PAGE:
The book also details his lengthy relationship with bass player Tina Weymouth, as well as other creative endeavours such as Tom Tom Club and the couple's production work on albums by such names as Happy Mondays and Ziggy Marley. But the most compelling parts of the memoir are Chris Frantz's merciless description of Byrne's behaviour towards his bandmates. Frantz pulls no punches, suggesting that scores are finally being settled. One has to wonder if Byrne has read the book?
"Well, early on, he told my manager he wasn't going to be reading the book because - and this is a very logical reason - if people ask him what he thought of the book he can just say he hasn't read it," laughs Frantz.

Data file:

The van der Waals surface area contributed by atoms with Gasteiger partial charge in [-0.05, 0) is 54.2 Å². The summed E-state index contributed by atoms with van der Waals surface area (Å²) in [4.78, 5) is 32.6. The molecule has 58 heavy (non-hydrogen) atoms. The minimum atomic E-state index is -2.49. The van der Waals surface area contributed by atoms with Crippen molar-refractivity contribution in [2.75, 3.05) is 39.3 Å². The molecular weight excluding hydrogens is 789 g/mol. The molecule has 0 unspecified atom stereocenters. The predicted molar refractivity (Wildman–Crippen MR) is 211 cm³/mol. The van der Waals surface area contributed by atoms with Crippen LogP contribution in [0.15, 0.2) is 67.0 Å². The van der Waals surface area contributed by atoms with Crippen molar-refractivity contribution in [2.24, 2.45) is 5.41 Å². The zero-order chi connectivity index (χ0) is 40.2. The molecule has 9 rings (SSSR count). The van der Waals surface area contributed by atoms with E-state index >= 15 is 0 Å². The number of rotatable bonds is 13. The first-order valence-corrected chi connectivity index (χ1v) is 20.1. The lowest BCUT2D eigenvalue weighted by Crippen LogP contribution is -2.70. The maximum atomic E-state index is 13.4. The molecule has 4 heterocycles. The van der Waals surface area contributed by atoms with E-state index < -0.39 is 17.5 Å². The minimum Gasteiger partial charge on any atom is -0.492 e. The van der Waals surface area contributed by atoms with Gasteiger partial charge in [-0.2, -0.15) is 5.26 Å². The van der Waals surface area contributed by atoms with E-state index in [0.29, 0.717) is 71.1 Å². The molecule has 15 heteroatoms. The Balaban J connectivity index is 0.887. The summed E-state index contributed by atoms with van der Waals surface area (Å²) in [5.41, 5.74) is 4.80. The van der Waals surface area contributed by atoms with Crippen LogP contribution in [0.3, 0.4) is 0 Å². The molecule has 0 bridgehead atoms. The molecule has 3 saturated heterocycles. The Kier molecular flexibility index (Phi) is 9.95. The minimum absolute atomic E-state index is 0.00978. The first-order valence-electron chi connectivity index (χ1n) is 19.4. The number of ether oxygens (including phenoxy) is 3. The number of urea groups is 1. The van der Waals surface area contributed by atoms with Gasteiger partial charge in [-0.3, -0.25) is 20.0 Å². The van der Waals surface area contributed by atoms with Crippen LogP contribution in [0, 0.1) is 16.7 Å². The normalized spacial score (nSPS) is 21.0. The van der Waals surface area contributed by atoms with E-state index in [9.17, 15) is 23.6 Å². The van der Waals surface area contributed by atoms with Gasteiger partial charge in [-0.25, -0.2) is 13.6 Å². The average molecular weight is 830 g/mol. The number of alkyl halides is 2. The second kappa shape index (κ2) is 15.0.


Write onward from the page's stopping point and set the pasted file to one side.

Brian Eno is also heavily criticised. The producer helmed three of Talking Heads most successful albums (More Songs About Buildings And Food, Fear Of Music and Remain In Light). According to Frantz, Eno was challenging to work with and demanded more than a fair share of credit on the latter album.
"Difficulties only emerged on Remain In Light," explains Frantz. "We had flown the engineer to The Bahamas from London and after the third day he said, 'Sorry, I'm leaving'. We were like, 'Why!?'. He said, 'Because every time you play something that could be a hit, Brian Eno says it's no good'. Then towards the end of the recording, when people realised what an outstandingly, shockingly new record it was... then some people wanted to take credit for the whole thing at the expense of the rest of us."
It's an age-old argument: just how much credit is a producer entitled to? Might he or she be the one that draws the ultimate performances out of the band members.
"Brian Eno is a great producer," Frantz adds, "and we benefited from his sensibilities and aesthetic decisions. But he became quite famous for working with us as well. He got a lot of mileage out of his work with Talking Heads."